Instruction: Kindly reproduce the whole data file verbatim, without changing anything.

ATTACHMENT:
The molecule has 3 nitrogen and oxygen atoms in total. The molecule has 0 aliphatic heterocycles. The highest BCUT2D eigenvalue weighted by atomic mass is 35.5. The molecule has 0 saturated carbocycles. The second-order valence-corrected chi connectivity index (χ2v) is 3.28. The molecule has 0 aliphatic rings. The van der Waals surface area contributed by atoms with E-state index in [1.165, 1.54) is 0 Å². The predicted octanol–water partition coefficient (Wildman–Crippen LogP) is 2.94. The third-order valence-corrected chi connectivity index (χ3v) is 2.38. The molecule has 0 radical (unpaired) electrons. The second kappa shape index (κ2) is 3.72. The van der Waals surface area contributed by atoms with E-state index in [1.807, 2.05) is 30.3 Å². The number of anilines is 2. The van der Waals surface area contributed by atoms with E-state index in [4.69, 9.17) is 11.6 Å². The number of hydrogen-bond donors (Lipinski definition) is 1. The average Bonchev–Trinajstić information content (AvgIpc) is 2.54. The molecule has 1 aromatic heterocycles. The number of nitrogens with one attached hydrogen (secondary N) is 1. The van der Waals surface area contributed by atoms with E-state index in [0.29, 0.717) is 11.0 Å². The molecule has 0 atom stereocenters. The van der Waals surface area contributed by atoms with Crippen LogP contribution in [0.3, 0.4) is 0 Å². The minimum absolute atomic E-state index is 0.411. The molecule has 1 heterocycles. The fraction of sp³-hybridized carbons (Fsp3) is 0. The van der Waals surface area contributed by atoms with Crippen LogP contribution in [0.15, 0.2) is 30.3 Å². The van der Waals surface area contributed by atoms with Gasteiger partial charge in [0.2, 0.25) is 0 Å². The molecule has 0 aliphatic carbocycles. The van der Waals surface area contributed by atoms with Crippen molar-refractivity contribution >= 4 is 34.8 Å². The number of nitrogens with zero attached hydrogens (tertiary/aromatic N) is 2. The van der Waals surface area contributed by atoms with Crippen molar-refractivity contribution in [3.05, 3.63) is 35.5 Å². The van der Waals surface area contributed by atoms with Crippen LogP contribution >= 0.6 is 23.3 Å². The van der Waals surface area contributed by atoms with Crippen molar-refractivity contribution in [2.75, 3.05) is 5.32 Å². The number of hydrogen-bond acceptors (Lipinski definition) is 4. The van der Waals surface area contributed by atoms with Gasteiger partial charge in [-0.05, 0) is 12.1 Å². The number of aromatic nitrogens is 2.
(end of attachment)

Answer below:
The molecule has 3 nitrogen and oxygen atoms in total. The molecule has 0 aliphatic heterocycles. The highest BCUT2D eigenvalue weighted by atomic mass is 35.5. The molecule has 0 saturated carbocycles. The second-order valence-corrected chi connectivity index (χ2v) is 3.28. The molecule has 0 aliphatic rings. The van der Waals surface area contributed by atoms with E-state index in [1.165, 1.54) is 0 Å². The predicted octanol–water partition coefficient (Wildman–Crippen LogP) is 2.94. The third-order valence-corrected chi connectivity index (χ3v) is 2.38. The molecule has 0 radical (unpaired) electrons. The second kappa shape index (κ2) is 3.72. The van der Waals surface area contributed by atoms with E-state index in [1.807, 2.05) is 30.3 Å². The number of anilines is 2. The van der Waals surface area contributed by atoms with E-state index in [4.69, 9.17) is 11.6 Å². The number of hydrogen-bond donors (Lipinski definition) is 1. The average Bonchev–Trinajstić information content (AvgIpc) is 2.54. The molecule has 1 aromatic heterocycles. The number of nitrogens with one attached hydrogen (secondary N) is 1. The van der Waals surface area contributed by atoms with E-state index in [0.29, 0.717) is 11.0 Å². The molecule has 0 atom stereocenters. The van der Waals surface area contributed by atoms with Crippen LogP contribution in [0.3, 0.4) is 0 Å². The minimum absolute atomic E-state index is 0.411. The molecule has 1 heterocycles. The fraction of sp³-hybridized carbons (Fsp3) is 0. The van der Waals surface area contributed by atoms with Crippen LogP contribution in [0.15, 0.2) is 30.3 Å². The van der Waals surface area contributed by atoms with Gasteiger partial charge in [0.2, 0.25) is 0 Å². The molecule has 0 aliphatic carbocycles. The van der Waals surface area contributed by atoms with Crippen molar-refractivity contribution >= 4 is 34.8 Å². The number of nitrogens with zero attached hydrogens (tertiary/aromatic N) is 2. The van der Waals surface area contributed by atoms with Crippen molar-refractivity contribution in [3.05, 3.63) is 35.5 Å². The van der Waals surface area contributed by atoms with Crippen LogP contribution >= 0.6 is 23.3 Å². The van der Waals surface area contributed by atoms with Crippen molar-refractivity contribution in [2.75, 3.05) is 5.32 Å². The number of hydrogen-bond acceptors (Lipinski definition) is 4. The van der Waals surface area contributed by atoms with Gasteiger partial charge in [-0.05, 0) is 12.1 Å². The number of aromatic nitrogens is 2.